Search
  • Wayne Jones

A “Colourful” Return to School

September starts off with a bang as parents juggle school schedules, organized programs and finding valuable family time – not to mention dealing with how each of their offspring react to these changes. And often the parents we meet have no idea how helpful it can be to understand their kid’s temperament at this crucial time of the year.

To help parents, we have listened to kids’ conversations, observed kids over the years and even asked our own panel of students (a.k.a. our grandchildren) how they approach September. Here’s hoping this will help!

Our Resourceful Oranges may be feeling the crunch –– they realize the freedom of summer holidays is over. Fall routines kick in fast and may serve to make these usually high energy Resourceful Orange kids feel stifled. They sometimes risk breaking the rules that seem so difficult to follow and a little overwhelming to our adventurers, although they may tell their parents they were simply bending the rules a little! Their spontaneous, in-the-moment way of acting can be very infectious and other kids may join in the fun, so making new friends, while continuing to hang out with old friends, comes as second nature to these children. They will tell you how great a class is when it includes group work, entertaining activities, little sitting in one place and lots of hands-on “doing.” Keeping these energetic Resourceful Oranges active after school can be a handful for some parents, who have told us that the secret is to get them involved in sports, drama, or music once the school day is done, and if there is a competition involved, all the better for these kids who want to win!

Who loves to learn? Inquiring Greens of course!! However, they can be their own worst enemy when it comes to submitting school work that they deem to be imperfect. This is especially true if it’s in a subject that they have an intense interest in and they think that their work could be better if only they had more time. Appearing incompetent stresses them out, yet so does feeling unchallenged by the work. While they may at first seem very serious to other kids, these Inquiring Greens may have a wry sense of humour and can often make others laugh with their witty remarks, albeit sometimes not without a little sarcasm thrown in for good measure. An appealing class setting for these logical, objective kids includes one that meets their high expectations, especially the teacher! Being allowed to work independently, and on materials of their own choosing, excites these kids, although group work with classmates who can discuss the issues intelligently can be inspirational too. After school activities for these kids often includes exploring ideas and subjects of interest to them, perhaps alone, or with a small circle of close friends who enjoy the same things.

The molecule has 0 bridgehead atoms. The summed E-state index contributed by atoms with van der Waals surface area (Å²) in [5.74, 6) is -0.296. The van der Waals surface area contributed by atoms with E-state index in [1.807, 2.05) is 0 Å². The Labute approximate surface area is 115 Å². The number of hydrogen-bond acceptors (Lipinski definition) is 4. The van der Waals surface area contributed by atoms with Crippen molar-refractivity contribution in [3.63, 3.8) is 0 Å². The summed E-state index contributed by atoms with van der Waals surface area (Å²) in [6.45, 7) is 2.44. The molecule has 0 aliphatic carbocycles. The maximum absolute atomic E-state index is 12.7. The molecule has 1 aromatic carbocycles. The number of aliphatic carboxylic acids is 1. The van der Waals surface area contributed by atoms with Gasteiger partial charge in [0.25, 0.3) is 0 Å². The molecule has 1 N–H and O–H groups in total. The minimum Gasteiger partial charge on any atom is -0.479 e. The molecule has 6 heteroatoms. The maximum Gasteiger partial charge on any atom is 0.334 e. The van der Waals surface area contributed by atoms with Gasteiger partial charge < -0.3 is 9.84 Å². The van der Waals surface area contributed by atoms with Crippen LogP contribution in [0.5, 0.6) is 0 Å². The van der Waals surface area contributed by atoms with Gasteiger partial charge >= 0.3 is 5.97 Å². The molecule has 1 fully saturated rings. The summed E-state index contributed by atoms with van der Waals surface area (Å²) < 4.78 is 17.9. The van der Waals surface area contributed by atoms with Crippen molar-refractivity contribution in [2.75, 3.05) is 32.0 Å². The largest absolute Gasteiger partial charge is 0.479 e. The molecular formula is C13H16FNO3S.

What about our Organized Golds? Getting back to routines, schedules and feeling a part of the school community makes them happy! They may be a little apprehensive though, if it means attending a new school and having to make new friends this year. These kids usually respect their teachers, especially if there is a set of rules for them to follow and everyone is treated fairly. Their idea of a wonderful classroom experience will also include a teacher who not only is in control of the class but also provides clear directions to follow so that the Organized Golds can get their work done quickly and efficiently. They generally enjoy working in groups, if all members stay on task and complete their portions according to the rules. Organized Golds often create a pro-and-con list to logically and objectively make decisions. Once they do so, they may then create a list and set priorities to get everything done efficiently and on time, if not early. After school activities for the competitive Organized Golds may include team sports or school bands and they like coming home to their own neat, tidy room.

Finally, our Authentic Blues look forward to meeting up with their friends once again and catching up with everyone about their summer. They will worry about being put into a different class than their friends and certainly will not like any kind of conflict in the classroom, often choosing to uphold the underdog in any stand off. They may in fact help mediate any issues just to “keep the peace.” The one thing they don’t particularly enjoy is competition; they don’t understand the necessity of winners and losers. What makes these artistic, non-conformists happiest in a classroom? First, they appreciate a teacher who is personable, inclusive and caring; secondly, a comfortable, warm, inviting, attractive environment where they can work in groups and socialize. If allowed to use their imagination and creativity they will work hard for their teacher and for their grades. These are the kids who don’t just look at the mark on the report card, but hang on every word the teachers say about them and their work. For the Authentic Blues after school activities must include people they enjoy being around; it may not be so much about what they do, but who is with them.



Related Workshop: Parent Workshop 1: GPS for Navigating Your Kid’s Personality


0 views
  • White Instagram Icon

©2019 by Wayne Jones. 

Bex_Design